To make a balanced decision, the risks and benefits need to be assessed. Unfortunately, data regarding bleeding risk were unavailable in the study by Khorana et al. Similarly, data on prophylactic anticoagulation use was lacking. If one of the investigated factors instigated the use of anticoagulation, and thereby indirectly decreased the risk of venous thrombosis, this would influence the model.

This was a very large study consisting of more than 4000 patients with different types of malignancies. Most patients had an excellent performance status. Only a few patients with less prevalent malignancies strongly associated with venous thrombotic events, such as brain tumors, were included. One has to be careful in generalizing the results to patients with a poor performance status and patients with these less prevalent malignancies, as other predictive models may more closely fit those cases. Khorana et al 2008

Recurrence and bleeding were both related to cancer severity and occurred predominantly during the first month of anticoagulant therapy but could not be explained by sub- or overanticoagulation. So, patients with DVT who also have cancer seem to be at a higher risk for recurrent venous thromboembolic complications during anticoagulation.

Effect of Malignancy on Risk of Venous Thromboembolism (VTE)

50 Adjusted odds ratio 40 30 20

• Population-based case-control (MEGA) study • N=3220 consecutive patients with 1st VTE vs. n=2131 control subjects • CA patients = 7x OR for VTE vs. non-CA patients 28 22.2 20.3 19.8 14.3

10 0

4.9 3.6 2.6 1.1


3 to 12 months


0 to 3 months

5 to 10 years

Distant metastases

1 to 3 years

Type of cancer

Time since cancer diagnosis

Silver In: The Hematologist - modified from Blom et. al. JAMA 2005;293:715

> 15 years



VTE is a major cause of morbidity and mortality in patients with cancer. Hence, it is essential that oncologists and other health providers are able to diagnose DVT and PE accurately and administer effective treatment for these common vascular complications

Falanga et all 2008

Cancer patients with venous thrombosis are more likely to develop recurrent thromboembolic complications and major bleeding during anticoagulant treatment than those without malignancy.

These risks correlate with the extent of cancer.

The most common situations that increase the thromboembolic risk in cancer patients include immobilization, surgery, chemotherapy with or without adjuvant hormone therapy, and the insertion of central venous catheters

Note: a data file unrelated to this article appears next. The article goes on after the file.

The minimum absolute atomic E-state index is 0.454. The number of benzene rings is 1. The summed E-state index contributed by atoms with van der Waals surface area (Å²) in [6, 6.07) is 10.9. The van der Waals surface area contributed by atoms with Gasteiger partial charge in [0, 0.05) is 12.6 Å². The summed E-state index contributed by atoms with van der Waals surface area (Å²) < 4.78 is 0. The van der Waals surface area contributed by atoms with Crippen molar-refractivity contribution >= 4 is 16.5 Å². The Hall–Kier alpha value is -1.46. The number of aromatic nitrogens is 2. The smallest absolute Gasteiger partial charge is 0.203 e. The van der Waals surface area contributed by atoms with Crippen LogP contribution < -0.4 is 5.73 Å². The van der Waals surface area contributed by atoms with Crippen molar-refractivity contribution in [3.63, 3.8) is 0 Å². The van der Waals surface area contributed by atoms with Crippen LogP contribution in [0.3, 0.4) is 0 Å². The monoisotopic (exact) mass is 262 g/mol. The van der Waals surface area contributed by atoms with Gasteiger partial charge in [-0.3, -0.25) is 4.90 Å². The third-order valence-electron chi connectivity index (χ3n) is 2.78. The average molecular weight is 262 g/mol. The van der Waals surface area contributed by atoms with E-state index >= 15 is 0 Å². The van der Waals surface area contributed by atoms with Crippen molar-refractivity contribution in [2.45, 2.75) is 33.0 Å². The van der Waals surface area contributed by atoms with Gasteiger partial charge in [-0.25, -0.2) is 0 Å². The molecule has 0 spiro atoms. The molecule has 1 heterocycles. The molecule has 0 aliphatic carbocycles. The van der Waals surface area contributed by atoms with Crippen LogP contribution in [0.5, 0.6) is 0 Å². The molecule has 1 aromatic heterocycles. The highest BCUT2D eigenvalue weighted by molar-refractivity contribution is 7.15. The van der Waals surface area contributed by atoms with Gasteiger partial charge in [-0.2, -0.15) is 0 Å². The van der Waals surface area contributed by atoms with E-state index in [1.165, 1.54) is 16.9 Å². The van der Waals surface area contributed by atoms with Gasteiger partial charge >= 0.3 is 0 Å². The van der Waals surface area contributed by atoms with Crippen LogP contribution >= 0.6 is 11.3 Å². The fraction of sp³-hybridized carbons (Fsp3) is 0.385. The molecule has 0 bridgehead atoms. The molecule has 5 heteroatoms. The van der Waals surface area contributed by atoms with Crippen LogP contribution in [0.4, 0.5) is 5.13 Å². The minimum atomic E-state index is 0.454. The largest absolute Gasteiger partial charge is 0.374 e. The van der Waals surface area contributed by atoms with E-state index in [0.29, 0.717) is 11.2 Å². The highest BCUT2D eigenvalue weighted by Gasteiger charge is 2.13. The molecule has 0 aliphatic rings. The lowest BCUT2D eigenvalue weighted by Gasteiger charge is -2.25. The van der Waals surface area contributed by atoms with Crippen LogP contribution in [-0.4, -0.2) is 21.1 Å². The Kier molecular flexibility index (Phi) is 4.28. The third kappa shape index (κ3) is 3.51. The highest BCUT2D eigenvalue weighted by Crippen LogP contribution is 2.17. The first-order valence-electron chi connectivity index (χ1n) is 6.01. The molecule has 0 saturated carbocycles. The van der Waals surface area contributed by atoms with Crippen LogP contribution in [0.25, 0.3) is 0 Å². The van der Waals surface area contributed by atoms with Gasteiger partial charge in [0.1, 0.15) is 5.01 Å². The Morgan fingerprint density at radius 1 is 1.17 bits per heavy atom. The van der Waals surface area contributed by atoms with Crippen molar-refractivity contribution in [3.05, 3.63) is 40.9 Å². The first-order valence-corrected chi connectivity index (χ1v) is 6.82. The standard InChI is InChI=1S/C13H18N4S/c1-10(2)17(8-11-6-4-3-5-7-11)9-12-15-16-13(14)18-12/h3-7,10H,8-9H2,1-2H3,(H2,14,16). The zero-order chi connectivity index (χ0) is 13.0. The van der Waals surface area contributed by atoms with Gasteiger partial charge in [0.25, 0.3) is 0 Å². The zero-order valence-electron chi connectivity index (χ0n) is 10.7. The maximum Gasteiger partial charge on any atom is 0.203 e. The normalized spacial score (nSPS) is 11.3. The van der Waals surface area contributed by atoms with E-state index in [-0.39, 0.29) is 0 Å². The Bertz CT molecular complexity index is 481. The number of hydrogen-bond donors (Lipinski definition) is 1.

Imberti et al 2008

The clinical presentation of acute VTE is different and often more extensive in cancer patients than in patients free from malignancy. Moreover, the management of the acute phase of VTE is more problematic in cancer patients, especially because of a higher rate of major bleeding and the need for implantation of inferior vena cava filters.

During anticoagulant therapy, cancer patients have a 2- to 4fold higher risk of recurrent VTE and major bleeding complications when compared with non cancer patients

Possibilities for improvement using the current paradigms of anticoagulation seem limited and new treatment strategies should be developed.

The long-term administration of LMWH should be considered as an alternative to anti-vitamin K drugs in patients with advanced disease and in those with conditions limiting the use of oral anticoagulants. Prolongation of anticoagulation should be considered for as long as the malignant disorder is active. The evidence of lowered cancer mortality in patients on LMWH has stimulated renewed interest in these agents as antineoplastic drugs and raises the distinct possibility that cancer and thrombosis share common mechanisms.

Thromboprophylaxis may prevent the occurrence of venous thrombosis, an important cause of morbidity and mortality among patients with cancer, especially those on active antitumor therapy. Identifying cancer patients at high risk for thrombosis who might benefit from prophylaxis is still a major challenge. The only well-defined high-risk group for which thromboprophylaxis appears to be effective and relatively safe is surgical patients, although prophylaxis is also recommended for acutely ill medical patients. However, a high-risk group of outpatients with cancer remains to be determined, and is a necessary piece of information to obtain before the appropriateness of thromboprophylaxis can be assessed. Doggen 2008

Interface of Biology and Cancer
Tumor cells
Angiogenesis, Basement matrix degradation. Fibrinolytic activities: t-PA, u-PA, u-PAR, PAI-1, PAI-2

Procoagulant Activities


Activation of coagulation

PMN leukocyte


Platelets Monocyte Endothelial cells

Falanga and Rickles, New Oncology:Thrombosis, 2005